Five Points tavern owner Nelly O’Brien (Joaquina Kalukango, left) kicks up her heels with sister-in-law and helper Annie Lewis (Chilina Kennedy) in “Paradise Square.” | Kevin Berne
Powerful music, meaningful dances contribute to the emotionally intricate storytelling, set in 1863 Manhattan.
Before its scheduled March opening on Broadway, “Paradise Square” has a bit of revising to do. A very small bit.
Conceived by Larry Kirwan, directed by Moises Kaufman and running only through Dec. 5 at the Loop’s Nederlander Theatre, the new musical is shaped by visually lush, emotionally intricate storytelling largely created through Bill T. Jones’ vivid choreography and Jason Howland’s gripping score. Both music and movement effectively draw on influences from Africa to Ireland, including the U.S.A. of 1863 and 2021. The artistry spans the globe and plumbs the centuries in creating the world of Lower Manhattan’s impoverished, racially mixed Five Points neighborhood in the thick of the Civil War.
Remembered mostly as a slum, Five Points was also a comparatively integrated place, the musical tells us. The riots of 1863 showed how fragile the neighborhood was. The rioters were primarily poor white immigrants who first burned first government buildings and then Black-owned businesses in protest of unemployment and President Lincoln’s recently instituted draft.
At one point, the spotlight goes fully to Nelly O’Brien (Joaquina Kalukango), the daughter of enslaved parents and owner of Five Points’ Paradise Square bar. She tells the audience that living in Five Points was like living in a future you’d never think could be realized. (That’s a paraphrase). There’s pride and prescience in the words, intersected with tragedy and optimism.
“Paradise Square” has a lot of plot cover before the riots. We learn Nelly married Willie O’Brien (Matt Bogart), a white man enlisted to fight the south. Willie’s (white) sister Annie Lewis (Chilina Kennedy) helps at Nelly’s bar and is married to the Rev. Samuel Jacob Lewis (Nathaniel Stampley), a free Black Abolitionist Protestant.
Complications pile on: Annie’s fresh-off-the-boat Irish nephew Owen Duignan (A.J. Shively) arrives at Nelly’s needing a room at the same time as Washington Henry (Sidney DuPont), newly escaped from a plantation and separated from his beloved Angelina Baker (Gabrielle McClinton). Finally, there’s Lucky Mike Quinlan (Kevin Dennis), a white Irishman back from the war and increasingly embittered when he’s unable to find work.
Sidney DuPont plays Washington Henry, newly arrived after his escape from a plantation.
Evil politico Frediric Tiggens (John Dossett) is one-note, but it’s not an inaccurate note and it doesn’t stop the production from laying bare one of the world’s greatest magic tricks: Convincing people that their allies are their enemies because of their skin color. Dossett’s message is that the only way to get your piece of the American Dream, in this version, is to kill the roots instead of trimming the branches that stopped blooming long ago.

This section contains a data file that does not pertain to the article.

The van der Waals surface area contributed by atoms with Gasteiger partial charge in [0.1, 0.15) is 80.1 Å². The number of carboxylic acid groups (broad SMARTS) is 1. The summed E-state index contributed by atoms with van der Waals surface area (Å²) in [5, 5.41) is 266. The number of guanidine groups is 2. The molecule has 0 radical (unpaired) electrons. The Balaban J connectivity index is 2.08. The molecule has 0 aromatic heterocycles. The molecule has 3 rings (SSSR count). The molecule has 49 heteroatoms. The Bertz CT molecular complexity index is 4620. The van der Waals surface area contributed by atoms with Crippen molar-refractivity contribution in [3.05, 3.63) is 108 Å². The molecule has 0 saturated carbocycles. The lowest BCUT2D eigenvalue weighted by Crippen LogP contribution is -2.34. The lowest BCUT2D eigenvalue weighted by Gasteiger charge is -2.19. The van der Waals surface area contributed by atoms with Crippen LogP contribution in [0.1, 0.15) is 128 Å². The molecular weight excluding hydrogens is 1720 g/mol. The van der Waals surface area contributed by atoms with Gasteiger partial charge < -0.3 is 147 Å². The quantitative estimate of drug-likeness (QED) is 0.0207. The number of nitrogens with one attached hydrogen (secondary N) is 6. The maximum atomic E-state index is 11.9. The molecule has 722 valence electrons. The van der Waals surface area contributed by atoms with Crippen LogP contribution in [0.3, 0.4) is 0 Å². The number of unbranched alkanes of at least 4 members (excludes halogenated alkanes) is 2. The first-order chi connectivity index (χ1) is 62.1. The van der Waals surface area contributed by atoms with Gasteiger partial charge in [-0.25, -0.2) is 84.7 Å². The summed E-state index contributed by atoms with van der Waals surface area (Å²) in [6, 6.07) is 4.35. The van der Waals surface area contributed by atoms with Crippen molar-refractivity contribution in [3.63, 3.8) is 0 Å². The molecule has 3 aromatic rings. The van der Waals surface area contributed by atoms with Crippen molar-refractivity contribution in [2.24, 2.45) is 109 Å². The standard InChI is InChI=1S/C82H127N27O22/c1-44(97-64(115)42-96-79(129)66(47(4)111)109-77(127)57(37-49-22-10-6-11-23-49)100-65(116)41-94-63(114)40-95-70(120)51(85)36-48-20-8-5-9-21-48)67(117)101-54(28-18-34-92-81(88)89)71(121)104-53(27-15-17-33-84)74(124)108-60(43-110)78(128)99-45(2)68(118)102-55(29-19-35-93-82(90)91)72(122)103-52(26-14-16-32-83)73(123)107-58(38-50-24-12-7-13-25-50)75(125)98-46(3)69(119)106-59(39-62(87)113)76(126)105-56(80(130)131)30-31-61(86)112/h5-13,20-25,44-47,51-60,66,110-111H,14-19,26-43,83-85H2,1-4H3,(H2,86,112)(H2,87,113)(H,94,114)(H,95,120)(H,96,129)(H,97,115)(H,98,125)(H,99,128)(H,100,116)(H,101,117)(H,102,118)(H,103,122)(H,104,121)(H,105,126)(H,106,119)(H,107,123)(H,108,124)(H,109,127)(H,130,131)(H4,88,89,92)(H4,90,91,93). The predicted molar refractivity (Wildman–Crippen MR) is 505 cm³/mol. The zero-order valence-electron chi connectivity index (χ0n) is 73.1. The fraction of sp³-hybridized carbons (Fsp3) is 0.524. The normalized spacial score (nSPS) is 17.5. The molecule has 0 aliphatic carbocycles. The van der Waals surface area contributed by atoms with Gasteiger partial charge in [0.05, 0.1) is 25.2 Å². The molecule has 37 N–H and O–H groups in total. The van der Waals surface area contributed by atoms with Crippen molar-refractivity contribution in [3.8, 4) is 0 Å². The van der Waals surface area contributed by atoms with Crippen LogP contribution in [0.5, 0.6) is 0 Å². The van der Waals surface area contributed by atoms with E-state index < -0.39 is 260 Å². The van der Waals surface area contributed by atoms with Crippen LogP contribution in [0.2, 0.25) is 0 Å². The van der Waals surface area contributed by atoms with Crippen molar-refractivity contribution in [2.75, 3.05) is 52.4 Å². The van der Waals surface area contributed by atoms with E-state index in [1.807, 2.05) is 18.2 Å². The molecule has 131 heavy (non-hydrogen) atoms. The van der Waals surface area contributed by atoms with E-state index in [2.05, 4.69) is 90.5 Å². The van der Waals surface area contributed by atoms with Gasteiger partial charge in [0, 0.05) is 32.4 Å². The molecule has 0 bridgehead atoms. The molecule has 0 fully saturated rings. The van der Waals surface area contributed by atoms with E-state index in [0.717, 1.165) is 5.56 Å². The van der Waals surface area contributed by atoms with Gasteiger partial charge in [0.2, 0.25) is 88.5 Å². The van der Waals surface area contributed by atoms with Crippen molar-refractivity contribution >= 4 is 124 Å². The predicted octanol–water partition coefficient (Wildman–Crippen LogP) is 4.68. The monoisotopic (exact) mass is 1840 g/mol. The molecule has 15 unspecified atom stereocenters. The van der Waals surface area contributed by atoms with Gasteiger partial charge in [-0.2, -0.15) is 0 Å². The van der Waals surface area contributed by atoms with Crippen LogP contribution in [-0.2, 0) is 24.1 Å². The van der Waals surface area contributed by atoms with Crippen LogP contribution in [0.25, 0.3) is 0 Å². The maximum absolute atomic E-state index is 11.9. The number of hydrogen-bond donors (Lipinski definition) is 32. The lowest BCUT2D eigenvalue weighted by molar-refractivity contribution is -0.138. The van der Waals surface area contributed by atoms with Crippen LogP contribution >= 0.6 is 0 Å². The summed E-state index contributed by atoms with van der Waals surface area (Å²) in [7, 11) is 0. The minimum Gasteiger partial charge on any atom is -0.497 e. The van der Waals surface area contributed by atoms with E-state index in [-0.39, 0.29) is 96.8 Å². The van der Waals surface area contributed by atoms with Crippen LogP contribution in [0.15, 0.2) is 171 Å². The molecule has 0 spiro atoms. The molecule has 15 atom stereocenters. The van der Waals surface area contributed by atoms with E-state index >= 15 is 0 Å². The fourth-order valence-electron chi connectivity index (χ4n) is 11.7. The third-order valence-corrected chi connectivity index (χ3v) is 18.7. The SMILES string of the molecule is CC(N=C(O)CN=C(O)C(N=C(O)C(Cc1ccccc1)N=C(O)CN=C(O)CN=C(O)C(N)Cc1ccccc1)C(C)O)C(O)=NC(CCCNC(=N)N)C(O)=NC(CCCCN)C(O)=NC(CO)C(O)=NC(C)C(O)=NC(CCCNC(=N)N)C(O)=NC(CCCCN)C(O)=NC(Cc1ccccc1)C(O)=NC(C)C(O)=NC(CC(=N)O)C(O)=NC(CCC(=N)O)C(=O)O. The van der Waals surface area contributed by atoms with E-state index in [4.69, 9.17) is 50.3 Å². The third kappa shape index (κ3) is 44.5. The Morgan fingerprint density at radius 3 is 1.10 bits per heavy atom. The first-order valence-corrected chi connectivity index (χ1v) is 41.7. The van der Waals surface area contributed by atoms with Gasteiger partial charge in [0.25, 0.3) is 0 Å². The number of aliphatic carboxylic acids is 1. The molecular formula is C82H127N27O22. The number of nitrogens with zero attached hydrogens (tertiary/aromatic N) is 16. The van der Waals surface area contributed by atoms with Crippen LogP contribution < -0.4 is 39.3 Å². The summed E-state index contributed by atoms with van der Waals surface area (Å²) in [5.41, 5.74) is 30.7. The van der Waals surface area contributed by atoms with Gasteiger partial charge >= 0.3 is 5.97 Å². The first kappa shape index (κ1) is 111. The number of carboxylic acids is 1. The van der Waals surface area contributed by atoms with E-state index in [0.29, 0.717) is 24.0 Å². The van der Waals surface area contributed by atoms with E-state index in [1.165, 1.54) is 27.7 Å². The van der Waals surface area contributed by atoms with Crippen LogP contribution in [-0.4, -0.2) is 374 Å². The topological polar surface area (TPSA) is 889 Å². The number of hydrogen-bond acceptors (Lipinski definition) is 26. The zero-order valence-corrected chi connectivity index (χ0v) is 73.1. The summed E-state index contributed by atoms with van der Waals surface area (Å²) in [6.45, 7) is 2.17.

Nathan Tysen and Masi Asare’s lyrics capture sweeping issues and personal dilemmas alike, even when the book (by Christina Anderson, Marcus Gardley, Craig Lucas and Kirwan) is overshadowed by projection designer Wendall K. Harrington’s yellow-journalism-tinged newspaper clippings. Of larger importance than an over-reliance on projection design: “Paradise Square” shows how wealthy white Yankees used race to instigate and fan racial tension. Fear is a slick, effective conduit to hatred, and “Paradise Square” shows precisely how it becomes weaponization via a grooming process thick with misinformation. It’s impossible miss the fact that the same dynamic still thrives.
In the final third of the two-hour-and-35-minute staging, the telling part of storytelling headlines of fires, riots, unemployment and the draft dwarves the actors. Still, there’s not a significantly clunky scene as the plot plays out on set designer Allen Moyer’s “Hamilton”-meets-“West Side Story” flexible scaffolding. The music and the lyrics cover the ground like rain, the story flourishing in Jones’ collaborative dances (Garrett Coleman and Jason Oremus are credited with Irish and Hammerstep choreo).
The score includes scorching anthems (“Burn”) and reclaimed Stephen Foster minstrels (“Oh! Susanna”), taken back to their origins among the enslaved of the American South, all while white bar pianist Milton Moore (Jacob Fishel) is moving to monetize them for himself. From ballad (the incandescent “Breathe Easy”) to uptempo banger (“Ring, Ring the Bango”) the score doesn’t have a weak number. In all, it’s a rich, relevant world inside an outlier bar in the eye of a maelstrom, star turns by Kalukango and DuPont at its center. It’s also a production that deserves an audience that will cheer for it, loudly.